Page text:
I met people through interacting via Twitter whom I wouldn’t have met otherwise. And because I met them through Twitter, I’m more likely to be in touch with them in future months, rather than depending on remembering to email them (and trying to say something intelligent in said email).
Every time there’s a meeting at my university for dissertating (or about-to-be-dissertating Ph.C.s who are preparing for the job market, someone asks “should I go to conferences?” And without fail, the Placement Committee says, “no, probably not. Conferences aren’t really useful at that stage.” You may or may not end up at a panel at 8:30 a.m. on the first day, or at 4:00 p.m. on the last day; you may or may not have an opportunity to meet senior scholars. To be maximally successful at conferences (especially those labelled as “important,” which are usually large), especially as a graduate student, you need to be adept not only in producing intelligent content for your paper, but also at self-presentation. This includes the ability to be involved in cogent, concise conversation, and to respond with provocative questions. Neither of these are skills that are taught in graduate school in most humanities departments (excepting theatre); they’re part of what’s often thought of as natural talent or charisma, or an aspect of mentoring. Oh, and speaking of mentors, that’s something else you often need to succeed at an important conference: a senior scholar who knows you and gives you introductions, and credibility. And just to be in the right place at the right time, poised for an interaction with someone who is not rushing to another panel, or to meet someone else.
A digital forum that’s simultaneous with an academic conference (be it on Twitter, or identi.ca) changes that, because your interactions with other people, be they senior or junior, take place over a few days, rather than in 5 minutes, and more likely, when the people you’re interacting with have enough energy to be social.
Sometimes it was easy to draw out single thoughts for repetition, but tweeting the STS banquet, and Peter Shillingsburg’s presidential address, was extraordinarily challenging, because the address was beautifully written, and bold and cogent, and yet most of Shillingsburg’s points would not have fit within 140 characters, and his words were so carefully chosen that I could not entirely feel comfortable trying to paraphrase him with shorter synonyms. I tried to condense occasionally, because I did think it important to amplify his voice to an outside audience, who might not encounter the speech when it is (I trust) published in the Textual Cultures journal. I think it will be an address that is remembered and studied in years going forward, but studying textual transmission has taught me just how much transmission (or transformission) and preservation is the work of many, rather than one, and it is precisely because of that learning that I found it important to tweet.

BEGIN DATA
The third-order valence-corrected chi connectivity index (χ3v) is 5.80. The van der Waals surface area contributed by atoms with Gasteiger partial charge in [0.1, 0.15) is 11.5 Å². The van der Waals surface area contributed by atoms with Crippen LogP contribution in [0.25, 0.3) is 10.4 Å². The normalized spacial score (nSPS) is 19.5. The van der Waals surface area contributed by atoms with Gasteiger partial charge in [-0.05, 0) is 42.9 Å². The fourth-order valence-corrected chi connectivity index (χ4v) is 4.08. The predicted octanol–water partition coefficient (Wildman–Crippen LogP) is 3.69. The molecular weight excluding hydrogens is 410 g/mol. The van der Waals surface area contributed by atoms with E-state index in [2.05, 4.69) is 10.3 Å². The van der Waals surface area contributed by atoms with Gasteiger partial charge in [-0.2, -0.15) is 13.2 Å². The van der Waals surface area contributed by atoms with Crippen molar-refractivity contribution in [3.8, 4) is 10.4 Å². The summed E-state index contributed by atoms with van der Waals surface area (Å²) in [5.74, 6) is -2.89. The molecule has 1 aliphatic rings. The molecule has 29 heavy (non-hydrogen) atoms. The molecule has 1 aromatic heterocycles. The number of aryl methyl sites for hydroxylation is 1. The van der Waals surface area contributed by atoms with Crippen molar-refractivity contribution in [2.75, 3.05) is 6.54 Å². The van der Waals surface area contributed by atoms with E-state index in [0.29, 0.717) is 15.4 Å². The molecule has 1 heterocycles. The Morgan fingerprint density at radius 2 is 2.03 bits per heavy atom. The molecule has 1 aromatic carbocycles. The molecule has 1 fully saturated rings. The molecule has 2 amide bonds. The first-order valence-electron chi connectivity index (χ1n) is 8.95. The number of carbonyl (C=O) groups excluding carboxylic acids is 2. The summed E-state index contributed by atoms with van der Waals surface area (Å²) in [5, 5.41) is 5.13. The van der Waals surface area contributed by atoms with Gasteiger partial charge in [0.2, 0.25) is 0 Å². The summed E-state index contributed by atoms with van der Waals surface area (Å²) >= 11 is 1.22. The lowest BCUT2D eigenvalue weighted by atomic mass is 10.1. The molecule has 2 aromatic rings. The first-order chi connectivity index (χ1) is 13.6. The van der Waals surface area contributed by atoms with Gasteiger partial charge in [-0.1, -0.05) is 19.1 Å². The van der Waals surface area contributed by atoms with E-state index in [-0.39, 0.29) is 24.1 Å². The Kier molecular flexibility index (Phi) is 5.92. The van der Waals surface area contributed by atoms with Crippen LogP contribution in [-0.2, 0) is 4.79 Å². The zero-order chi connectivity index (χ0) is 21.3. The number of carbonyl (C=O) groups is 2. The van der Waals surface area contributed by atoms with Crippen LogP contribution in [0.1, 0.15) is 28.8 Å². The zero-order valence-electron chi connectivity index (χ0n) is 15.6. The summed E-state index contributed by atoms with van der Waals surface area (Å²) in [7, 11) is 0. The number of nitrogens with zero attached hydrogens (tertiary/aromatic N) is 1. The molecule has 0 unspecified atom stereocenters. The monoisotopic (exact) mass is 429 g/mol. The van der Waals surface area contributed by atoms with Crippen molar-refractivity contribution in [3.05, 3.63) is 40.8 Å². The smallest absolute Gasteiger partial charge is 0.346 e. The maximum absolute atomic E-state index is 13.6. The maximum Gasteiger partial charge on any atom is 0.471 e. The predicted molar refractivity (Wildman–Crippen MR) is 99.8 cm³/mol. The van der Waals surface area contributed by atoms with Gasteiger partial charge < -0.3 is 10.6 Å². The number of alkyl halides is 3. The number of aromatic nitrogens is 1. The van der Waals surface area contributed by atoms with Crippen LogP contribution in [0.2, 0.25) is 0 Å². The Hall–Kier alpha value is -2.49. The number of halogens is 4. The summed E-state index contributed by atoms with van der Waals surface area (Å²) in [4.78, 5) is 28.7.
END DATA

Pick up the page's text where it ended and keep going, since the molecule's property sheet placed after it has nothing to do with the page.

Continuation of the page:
Yesterday morning, at 5 a.m., I encountered Peter in the hotel lobby, as we were both on the way to the airport, and as impressed as I was the night before, I was even more impressed because he was articulate enough at the arse-crack of dawn to say that he’d read the tweets attempting to capture some of his ideas. “Some of it seemed like transcription,” he said, “and some questions, and some misunderstandings.” I had acknowledged that it had been challenging to capture, though both Barbara Bordalejo and I had felt that it was important to do so. Peter said that he wasn’t sure whether he should get in and start clarifying, or let it be; and I didn’t have an immediate answer that I could give as I headed out the door to the shuttle. As I thought about it more, I’m inclined to say that while he could respond by joining Twitter, it’d be more effective for him to respond with a post on a website. He could even use Storify to do so. The primary purpose, though, of tweeting, was to accent the address as the finale of the conference, both to pique interest in it immediately, and later, when anyone searches the #sts11 tweetstream, and eventually, when it’s published in print. The secondary purpose, at least for me, was to think actively and respond, as I would in a classroom or in conversation; because I articulate differently when I am doing so publicly than privately*. I don’t think anyone reading the tweetstream would ever think to formally quote Peter via @paigecmorgan, @bordalejo, or others; the tweets serve more as constellations — navigational guides twinkling in the dark (but beware of will’o’wisps, which conceivably exist.) And I note that no one, including me, made purely descriptive statements, like: “Shillingsburg is discussing the intersection of bibliographical criticism and McKenzie’s sociology of texts, and the issues that arise for scholarly editors from their intersection.” It would have taken two tweets, but we could have — and chose not to. Why is that?
There was a great moment in the end of the spatial technology roundtable on Thursday afternoon, when @samplereality tweeted “Data visualizations are a symptom of screen essentialism.” This comment might have stayed submerged in the backchannel if @mkirschenbaum hadn’t asked him about it directly during the question-and-answer/discussion section. And I’ve been thinking about the exchange ever since, and not just because it raised interesting questions for me about the approach of digital humanists vs. traditional textualists (about which I’ll say more later), but because I think it captured a certain richness of dialogue that’s only possible with both backchannel and spoken discussion. Sample’s statement was so compact that it sounded dismissive; whether to sound dismissive was his intention or not, I won’t speculate. But his point about the danger of uncritically accepting data visualizations is quite valid. If I recall correctly, he was on the point of leaving the room when Kirschenbaum called attention to his statement; but as a result, the panel, and the rest of the room, had a chance to respond to it.